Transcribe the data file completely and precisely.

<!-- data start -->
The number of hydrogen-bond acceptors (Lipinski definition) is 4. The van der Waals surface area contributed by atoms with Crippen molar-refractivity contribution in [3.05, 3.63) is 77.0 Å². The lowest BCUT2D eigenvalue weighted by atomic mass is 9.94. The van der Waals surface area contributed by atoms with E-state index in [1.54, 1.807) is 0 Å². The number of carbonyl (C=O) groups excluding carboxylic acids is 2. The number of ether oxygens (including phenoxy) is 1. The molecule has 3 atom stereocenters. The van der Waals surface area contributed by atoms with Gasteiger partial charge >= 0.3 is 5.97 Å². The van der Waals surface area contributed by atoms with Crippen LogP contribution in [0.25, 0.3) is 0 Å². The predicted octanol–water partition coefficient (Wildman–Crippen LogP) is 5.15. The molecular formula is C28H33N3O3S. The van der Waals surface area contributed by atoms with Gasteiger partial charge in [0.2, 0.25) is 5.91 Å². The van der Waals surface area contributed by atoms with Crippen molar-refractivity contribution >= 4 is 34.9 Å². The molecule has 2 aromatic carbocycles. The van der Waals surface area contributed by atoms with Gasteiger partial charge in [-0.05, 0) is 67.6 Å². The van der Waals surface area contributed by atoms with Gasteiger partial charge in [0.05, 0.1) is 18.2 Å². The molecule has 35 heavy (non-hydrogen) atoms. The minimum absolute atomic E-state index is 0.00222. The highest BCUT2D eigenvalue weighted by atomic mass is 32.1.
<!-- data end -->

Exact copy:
The number of hydrogen-bond acceptors (Lipinski definition) is 4. The van der Waals surface area contributed by atoms with Crippen molar-refractivity contribution in [3.05, 3.63) is 77.0 Å². The lowest BCUT2D eigenvalue weighted by atomic mass is 9.94. The van der Waals surface area contributed by atoms with E-state index in [1.54, 1.807) is 0 Å². The number of carbonyl (C=O) groups excluding carboxylic acids is 2. The number of ether oxygens (including phenoxy) is 1. The molecule has 3 atom stereocenters. The van der Waals surface area contributed by atoms with Gasteiger partial charge >= 0.3 is 5.97 Å². The van der Waals surface area contributed by atoms with Crippen LogP contribution in [0.25, 0.3) is 0 Å². The predicted octanol–water partition coefficient (Wildman–Crippen LogP) is 5.15. The molecular formula is C28H33N3O3S. The van der Waals surface area contributed by atoms with Gasteiger partial charge in [0.2, 0.25) is 5.91 Å². The van der Waals surface area contributed by atoms with Crippen molar-refractivity contribution >= 4 is 34.9 Å². The molecule has 2 aromatic carbocycles. The van der Waals surface area contributed by atoms with Gasteiger partial charge in [-0.05, 0) is 67.6 Å². The van der Waals surface area contributed by atoms with Gasteiger partial charge in [0.05, 0.1) is 18.2 Å². The molecule has 35 heavy (non-hydrogen) atoms. The minimum absolute atomic E-state index is 0.00222. The highest BCUT2D eigenvalue weighted by atomic mass is 32.1.